In Afghanistan, experts question strategy of reconciliation for insurgents
"Not every Taliban is an extremist ally," Secretary of State Hillary Rodham Clinton said last week. One of the primary tasks of President Obama's Afghanistan strategy review, she said, is "trying to sort out who is the real enemy."
Trying to persuade those insurgents deemed less extreme to lay down their arms or switch sides will be a major component of the Obama administration's new approach, regardless of whether the president approves the massive troop deployments requested by his military commander, according to administration officials.
But sorting the "reconcilables" -- what the U.S. military calls the "little T" -- from the "big T" of hard-core Taliban members is no small task. Even if the Americans and Europeans are able to tell them apart, neither they nor Afghan officials have a comprehensive plan to persuade them to stop fighting.
And many analysts, particularly in the CIA, do not believe that a substantial "little T" exists among what the agency estimates is a total of about 25,000 fighters in the Afghan Taliban and related insurgent groups. "Small pockets of Taliban members may be convinced under certain conditions to enter into such a process," a U.S. counterterrorism official said, but "it's an uphill battle for most."
"I'm not saying you can't buy off a few guys or get a faction to turn," he added, speaking on the condition of anonymity because he was not authorized to speak on the record. "But as a general matter, our view is that it would be a very difficult thing to accomplish." The prospects for reconciliation, he said, are "dim and grim."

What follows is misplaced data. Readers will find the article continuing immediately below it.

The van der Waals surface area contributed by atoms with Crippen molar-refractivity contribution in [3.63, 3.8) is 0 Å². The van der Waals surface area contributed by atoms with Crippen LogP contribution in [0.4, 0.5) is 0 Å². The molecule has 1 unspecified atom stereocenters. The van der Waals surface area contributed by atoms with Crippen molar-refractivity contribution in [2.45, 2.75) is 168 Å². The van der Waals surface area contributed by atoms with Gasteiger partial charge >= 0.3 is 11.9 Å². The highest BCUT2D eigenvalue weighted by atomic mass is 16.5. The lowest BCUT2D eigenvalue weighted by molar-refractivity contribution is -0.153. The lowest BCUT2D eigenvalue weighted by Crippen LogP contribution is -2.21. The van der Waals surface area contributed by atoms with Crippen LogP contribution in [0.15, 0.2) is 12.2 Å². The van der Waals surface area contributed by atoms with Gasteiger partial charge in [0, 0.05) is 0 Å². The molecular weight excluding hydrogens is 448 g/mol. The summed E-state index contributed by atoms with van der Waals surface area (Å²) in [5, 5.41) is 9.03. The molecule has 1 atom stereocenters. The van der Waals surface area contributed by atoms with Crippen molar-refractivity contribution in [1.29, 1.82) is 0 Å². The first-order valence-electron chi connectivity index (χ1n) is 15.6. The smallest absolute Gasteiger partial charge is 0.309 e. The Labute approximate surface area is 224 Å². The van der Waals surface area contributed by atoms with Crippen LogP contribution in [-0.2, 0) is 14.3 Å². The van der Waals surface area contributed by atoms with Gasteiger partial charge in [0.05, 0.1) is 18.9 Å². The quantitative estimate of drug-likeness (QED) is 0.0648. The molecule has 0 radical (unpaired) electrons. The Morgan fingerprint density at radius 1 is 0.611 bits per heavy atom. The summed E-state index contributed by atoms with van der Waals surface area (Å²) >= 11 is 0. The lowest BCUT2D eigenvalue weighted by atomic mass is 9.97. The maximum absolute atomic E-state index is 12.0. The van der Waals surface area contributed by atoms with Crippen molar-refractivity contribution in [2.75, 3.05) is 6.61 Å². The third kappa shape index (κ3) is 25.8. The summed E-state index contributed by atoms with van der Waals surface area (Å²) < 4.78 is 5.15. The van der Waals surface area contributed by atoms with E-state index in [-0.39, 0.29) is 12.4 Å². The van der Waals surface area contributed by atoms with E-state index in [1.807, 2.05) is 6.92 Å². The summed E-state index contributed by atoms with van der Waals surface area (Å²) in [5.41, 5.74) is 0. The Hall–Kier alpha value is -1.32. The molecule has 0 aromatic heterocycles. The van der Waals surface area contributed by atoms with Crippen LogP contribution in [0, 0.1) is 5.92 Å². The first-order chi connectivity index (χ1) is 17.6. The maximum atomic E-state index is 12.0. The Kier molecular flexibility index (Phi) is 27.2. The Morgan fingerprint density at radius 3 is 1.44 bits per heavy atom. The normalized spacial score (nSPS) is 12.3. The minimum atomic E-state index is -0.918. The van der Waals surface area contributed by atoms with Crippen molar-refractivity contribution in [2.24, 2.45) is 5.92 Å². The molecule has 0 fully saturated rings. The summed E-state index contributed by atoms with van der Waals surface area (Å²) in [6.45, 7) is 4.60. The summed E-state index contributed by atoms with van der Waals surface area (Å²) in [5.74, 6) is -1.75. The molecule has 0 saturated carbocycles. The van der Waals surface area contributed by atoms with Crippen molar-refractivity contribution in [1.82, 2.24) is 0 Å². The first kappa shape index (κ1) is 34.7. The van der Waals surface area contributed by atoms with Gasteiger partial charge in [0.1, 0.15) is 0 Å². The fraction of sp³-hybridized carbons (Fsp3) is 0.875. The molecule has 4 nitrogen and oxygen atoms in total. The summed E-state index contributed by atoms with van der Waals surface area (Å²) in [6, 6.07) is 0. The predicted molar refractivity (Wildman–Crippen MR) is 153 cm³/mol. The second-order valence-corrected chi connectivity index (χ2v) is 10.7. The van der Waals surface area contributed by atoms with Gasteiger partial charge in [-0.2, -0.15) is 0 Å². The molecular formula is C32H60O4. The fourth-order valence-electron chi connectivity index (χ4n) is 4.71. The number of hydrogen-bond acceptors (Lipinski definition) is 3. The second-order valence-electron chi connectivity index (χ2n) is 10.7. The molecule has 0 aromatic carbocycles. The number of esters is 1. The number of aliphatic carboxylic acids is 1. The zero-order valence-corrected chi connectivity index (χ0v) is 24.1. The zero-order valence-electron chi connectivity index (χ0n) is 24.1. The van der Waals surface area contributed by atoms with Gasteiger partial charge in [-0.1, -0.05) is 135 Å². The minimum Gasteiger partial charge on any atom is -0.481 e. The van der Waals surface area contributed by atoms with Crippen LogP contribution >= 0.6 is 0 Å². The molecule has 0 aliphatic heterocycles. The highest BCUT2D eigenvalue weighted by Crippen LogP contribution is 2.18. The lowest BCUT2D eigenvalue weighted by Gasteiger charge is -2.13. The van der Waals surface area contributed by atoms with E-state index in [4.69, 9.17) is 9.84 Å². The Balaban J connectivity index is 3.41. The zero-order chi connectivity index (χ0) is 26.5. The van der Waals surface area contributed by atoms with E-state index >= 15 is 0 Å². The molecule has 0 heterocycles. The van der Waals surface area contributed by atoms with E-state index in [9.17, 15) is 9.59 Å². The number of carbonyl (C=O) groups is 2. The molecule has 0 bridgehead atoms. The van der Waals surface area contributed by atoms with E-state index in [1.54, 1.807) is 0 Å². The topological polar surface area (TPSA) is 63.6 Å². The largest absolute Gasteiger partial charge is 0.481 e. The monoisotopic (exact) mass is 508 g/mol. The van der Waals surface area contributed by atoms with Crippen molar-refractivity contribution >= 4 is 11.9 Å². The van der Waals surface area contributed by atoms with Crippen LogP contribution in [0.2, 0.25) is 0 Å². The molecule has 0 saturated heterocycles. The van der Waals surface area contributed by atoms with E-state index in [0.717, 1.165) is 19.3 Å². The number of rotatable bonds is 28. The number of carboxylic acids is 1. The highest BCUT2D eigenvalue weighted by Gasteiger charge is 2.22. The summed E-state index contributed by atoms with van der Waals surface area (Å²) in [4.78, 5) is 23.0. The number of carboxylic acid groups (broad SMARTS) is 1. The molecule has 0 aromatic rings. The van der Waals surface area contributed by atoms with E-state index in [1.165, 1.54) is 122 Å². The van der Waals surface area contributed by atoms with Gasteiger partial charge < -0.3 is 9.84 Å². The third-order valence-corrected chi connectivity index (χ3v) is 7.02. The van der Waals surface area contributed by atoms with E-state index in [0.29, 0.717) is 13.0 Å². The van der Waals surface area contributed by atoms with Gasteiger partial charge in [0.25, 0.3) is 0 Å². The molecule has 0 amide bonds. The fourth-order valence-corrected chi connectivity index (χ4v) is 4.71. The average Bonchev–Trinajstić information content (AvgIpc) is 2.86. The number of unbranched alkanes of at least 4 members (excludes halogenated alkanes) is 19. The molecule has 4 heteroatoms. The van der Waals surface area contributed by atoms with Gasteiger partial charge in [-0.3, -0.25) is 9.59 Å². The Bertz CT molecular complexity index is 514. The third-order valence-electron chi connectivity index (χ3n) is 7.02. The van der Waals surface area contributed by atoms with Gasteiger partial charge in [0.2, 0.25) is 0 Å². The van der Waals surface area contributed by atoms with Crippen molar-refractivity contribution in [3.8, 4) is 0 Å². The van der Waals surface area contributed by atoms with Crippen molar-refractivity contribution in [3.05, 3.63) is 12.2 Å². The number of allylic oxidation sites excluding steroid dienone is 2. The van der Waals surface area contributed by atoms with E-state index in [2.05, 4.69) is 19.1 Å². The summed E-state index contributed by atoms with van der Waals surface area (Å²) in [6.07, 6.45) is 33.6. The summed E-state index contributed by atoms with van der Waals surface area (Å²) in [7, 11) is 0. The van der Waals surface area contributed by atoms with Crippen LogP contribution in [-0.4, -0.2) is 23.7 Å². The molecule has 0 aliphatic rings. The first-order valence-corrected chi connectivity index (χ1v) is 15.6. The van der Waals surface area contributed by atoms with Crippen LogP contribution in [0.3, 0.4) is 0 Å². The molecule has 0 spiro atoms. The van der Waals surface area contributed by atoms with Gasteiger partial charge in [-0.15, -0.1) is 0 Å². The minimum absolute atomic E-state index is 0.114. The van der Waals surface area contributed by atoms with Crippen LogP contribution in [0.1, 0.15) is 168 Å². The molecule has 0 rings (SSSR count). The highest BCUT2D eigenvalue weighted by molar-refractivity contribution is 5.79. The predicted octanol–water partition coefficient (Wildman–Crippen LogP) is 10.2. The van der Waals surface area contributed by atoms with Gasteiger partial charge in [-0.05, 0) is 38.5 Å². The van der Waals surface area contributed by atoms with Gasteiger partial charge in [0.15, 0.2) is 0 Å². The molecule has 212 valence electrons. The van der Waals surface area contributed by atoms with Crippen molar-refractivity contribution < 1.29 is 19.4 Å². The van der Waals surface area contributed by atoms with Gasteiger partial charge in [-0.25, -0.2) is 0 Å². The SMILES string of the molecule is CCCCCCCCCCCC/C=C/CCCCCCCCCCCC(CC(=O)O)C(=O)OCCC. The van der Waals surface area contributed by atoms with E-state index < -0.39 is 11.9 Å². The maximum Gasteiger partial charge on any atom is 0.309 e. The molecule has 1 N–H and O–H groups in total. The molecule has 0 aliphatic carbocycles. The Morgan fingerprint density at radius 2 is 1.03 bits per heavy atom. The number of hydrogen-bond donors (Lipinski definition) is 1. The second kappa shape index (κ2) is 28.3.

A better paycheck
Others within the administration and the military are convinced that many fighters, even if culturally and religiously attuned to the Taliban, are doing a job that they might abandon for more money. "Our analysis," and that of the Afghan government, Clinton said in an interview with ABC's "Nightline," is that "there are people, quote 'Taliban,' who are hiding because they get paid to fight. They have no other way of making a living . . . [and] get paid more to be in the Taliban than they get paid to be, like, say, a local police officer."
As it did in Iraq, where Sunni insurgents were given $300 a month to join U.S.-backed neighborhood security forces, the military is developing a program to put lapsed Afghan insurgents on the payroll, albeit at a cheaper rate than the Iraqis. Although potential recruits are often referred to in policy debates as "$10-a-day Taliban," the stipend will probably be slightly better than the $120 monthly police salary.
"Economic opportunity, especially job creation, is a critical part of reintegrating the foot-soldier into normal life," Gen. Stanley A. McChrystal, the U.S. commander in Afghanistan, wrote in an assessment of the deteriorating war delivered to Obama last month.
McChrystal drew a distinction between "reconciliation" -- which he defined as "high-level political settlements" negotiated by the Afghan government -- and "reintegration," offered by the international military coalition.
"As coalition operations proceed," he wrote, "insurgents will have three choices: fight, flee or reintegrate. ISAF [the International Security Assistance Force] must identify opportunities to reintegrate former mid-to-low level insurgent fighters into normal society by offering them a way out" with "reasonable incentives . . . possibly including the provision of employment and protection."
The authority to give insurgents the option of being "killed, captured or reintegrated" would be decentralized to ISAF field commanders, in coordination with the Afghan government.
A number of experts said McChrystal has too few troops to credibly promise any of those choices. Obama, they argued, cannot achieve reconciliation or reintegration without committing to a larger U.S. force.